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Cimetidine Suspension As Adjuvant To Energy Restricted Diet In Treating Obesity
Michael Højby Rasmussen, Teis Andersen, Leif Breum, Peter C. Gøtzsche and Jannik Hilsted
BMJ: British Medical Journal
Vol. 306, No. 6885 (Apr. 24, 1993), pp. 1093-1096
Published by: BMJ
Stable URL: http://www.jstor.org/stable/29719370
Page Count: 4
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Objective—To study the effect of cimetidine suspension compared with placebo suspension on weight loss in moderately obese patients taking a 5 MJ/day diet supplemented with dietary fibre. To determine the relation between the effectiveness of the blinding and weight loss. Design—Randomised double blind study with an eight week parallel group phase and a subsequent eight week crossover or continuation phase. Setting—Outpatient clinic. Subjects—60 patients (51 women) aged 18-60. Main outcome measure—Weight loss. Results—After eight weeks of treatment the mean weight loss in the cimetidine group (5.7 kg) was similar to that of the placebo group (5.9 kg; p=0.78, 95% confidence interval -2.0 to 1.5 kg). Body mass index, waist and hip measurements, waist-hip ratio, and systolic and diastolic blood pressures decreased similarly in the two groups. No association was found between weight loss and the patients' ability to guess if they were being given drug or placebo. Correct guesses of current drug were more prevalent than expected by chance (25/37 correct, p=0.05 for the parallel group phase; 26/30, p=0.0001 for the crossover phase). Conclusions—Cimetidine had no effect on weight loss in moderately obese patients. The study underlines the potential problem that blinding of patients to treatment can be compromised.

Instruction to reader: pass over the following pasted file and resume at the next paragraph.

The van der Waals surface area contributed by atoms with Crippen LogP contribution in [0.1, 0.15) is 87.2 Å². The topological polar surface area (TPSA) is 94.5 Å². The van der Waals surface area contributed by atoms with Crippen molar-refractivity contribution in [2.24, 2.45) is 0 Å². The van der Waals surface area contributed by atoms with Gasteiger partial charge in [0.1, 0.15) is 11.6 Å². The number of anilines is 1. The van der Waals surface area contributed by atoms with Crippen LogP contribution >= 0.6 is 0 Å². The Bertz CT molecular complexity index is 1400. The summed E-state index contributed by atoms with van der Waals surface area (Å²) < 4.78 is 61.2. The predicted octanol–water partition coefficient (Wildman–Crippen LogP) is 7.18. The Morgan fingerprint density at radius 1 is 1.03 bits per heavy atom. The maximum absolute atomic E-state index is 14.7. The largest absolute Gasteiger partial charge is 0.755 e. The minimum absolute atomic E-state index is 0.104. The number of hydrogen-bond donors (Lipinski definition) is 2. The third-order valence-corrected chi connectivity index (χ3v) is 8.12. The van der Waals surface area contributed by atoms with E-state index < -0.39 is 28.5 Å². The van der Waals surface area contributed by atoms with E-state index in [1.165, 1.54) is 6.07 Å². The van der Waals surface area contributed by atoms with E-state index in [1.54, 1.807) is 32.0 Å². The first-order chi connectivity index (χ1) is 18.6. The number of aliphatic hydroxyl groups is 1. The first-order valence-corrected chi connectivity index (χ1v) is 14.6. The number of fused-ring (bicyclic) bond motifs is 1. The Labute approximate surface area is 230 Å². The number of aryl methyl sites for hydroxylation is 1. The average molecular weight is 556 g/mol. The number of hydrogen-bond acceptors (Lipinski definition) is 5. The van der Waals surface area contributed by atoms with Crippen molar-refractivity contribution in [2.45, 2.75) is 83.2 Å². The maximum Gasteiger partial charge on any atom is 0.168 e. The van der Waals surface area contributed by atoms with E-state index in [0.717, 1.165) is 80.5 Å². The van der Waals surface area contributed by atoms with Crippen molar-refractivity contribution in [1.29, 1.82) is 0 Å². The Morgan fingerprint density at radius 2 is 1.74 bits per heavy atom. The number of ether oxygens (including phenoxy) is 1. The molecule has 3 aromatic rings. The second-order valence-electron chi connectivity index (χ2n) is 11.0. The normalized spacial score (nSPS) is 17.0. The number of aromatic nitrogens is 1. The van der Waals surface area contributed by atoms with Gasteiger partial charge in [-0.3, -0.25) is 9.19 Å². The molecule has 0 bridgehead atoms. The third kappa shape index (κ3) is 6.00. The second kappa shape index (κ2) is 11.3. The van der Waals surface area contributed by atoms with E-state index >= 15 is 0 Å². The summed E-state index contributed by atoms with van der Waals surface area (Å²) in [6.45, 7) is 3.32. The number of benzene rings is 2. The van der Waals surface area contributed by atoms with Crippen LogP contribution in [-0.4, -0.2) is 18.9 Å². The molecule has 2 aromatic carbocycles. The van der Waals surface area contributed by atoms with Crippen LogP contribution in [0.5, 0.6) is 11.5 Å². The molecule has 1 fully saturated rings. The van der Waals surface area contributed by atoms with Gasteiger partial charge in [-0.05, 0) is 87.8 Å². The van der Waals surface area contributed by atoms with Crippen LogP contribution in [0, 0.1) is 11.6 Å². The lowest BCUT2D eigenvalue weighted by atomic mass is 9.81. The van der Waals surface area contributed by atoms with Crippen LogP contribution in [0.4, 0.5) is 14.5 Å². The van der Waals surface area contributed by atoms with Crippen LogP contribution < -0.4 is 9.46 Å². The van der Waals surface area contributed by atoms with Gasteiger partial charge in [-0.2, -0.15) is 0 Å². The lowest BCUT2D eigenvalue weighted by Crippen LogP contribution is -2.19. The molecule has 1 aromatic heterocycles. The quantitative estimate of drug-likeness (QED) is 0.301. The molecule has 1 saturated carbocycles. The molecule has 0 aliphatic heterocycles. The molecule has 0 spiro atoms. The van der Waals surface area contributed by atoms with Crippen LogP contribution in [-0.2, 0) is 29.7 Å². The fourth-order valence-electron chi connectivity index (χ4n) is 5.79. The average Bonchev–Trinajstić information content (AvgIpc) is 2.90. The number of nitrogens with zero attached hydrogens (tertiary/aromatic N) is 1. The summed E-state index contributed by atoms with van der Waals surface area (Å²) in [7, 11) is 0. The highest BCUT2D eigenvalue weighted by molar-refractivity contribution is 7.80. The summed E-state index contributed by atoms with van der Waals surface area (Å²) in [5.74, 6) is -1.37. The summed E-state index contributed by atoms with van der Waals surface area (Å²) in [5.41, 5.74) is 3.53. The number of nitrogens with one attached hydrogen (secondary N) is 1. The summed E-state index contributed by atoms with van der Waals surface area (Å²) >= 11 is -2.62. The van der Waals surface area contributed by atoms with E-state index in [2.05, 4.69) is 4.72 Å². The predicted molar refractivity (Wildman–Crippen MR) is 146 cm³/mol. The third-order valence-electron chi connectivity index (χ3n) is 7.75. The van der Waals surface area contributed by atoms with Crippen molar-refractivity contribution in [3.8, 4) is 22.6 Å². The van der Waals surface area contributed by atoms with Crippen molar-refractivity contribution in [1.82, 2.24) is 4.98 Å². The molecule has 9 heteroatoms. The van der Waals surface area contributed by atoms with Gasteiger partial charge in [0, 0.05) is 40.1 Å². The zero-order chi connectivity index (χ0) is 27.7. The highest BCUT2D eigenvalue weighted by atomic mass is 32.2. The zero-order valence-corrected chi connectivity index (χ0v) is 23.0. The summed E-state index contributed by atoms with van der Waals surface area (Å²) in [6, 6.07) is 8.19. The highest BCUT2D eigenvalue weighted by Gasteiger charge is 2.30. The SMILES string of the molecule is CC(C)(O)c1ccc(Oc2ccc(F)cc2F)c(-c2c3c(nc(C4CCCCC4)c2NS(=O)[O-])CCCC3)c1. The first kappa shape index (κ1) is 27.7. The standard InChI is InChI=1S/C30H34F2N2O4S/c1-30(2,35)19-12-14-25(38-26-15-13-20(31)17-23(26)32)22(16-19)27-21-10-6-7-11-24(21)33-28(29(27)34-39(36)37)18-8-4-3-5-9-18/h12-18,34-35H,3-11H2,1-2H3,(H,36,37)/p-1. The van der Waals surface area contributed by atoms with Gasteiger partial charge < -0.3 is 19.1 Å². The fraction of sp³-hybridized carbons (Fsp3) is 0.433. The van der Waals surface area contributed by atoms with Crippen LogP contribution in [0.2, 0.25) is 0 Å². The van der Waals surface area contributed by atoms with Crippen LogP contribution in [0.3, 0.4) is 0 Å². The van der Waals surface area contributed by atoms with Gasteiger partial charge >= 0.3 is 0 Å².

BMJ: British Medical Journal © 1993 BMJ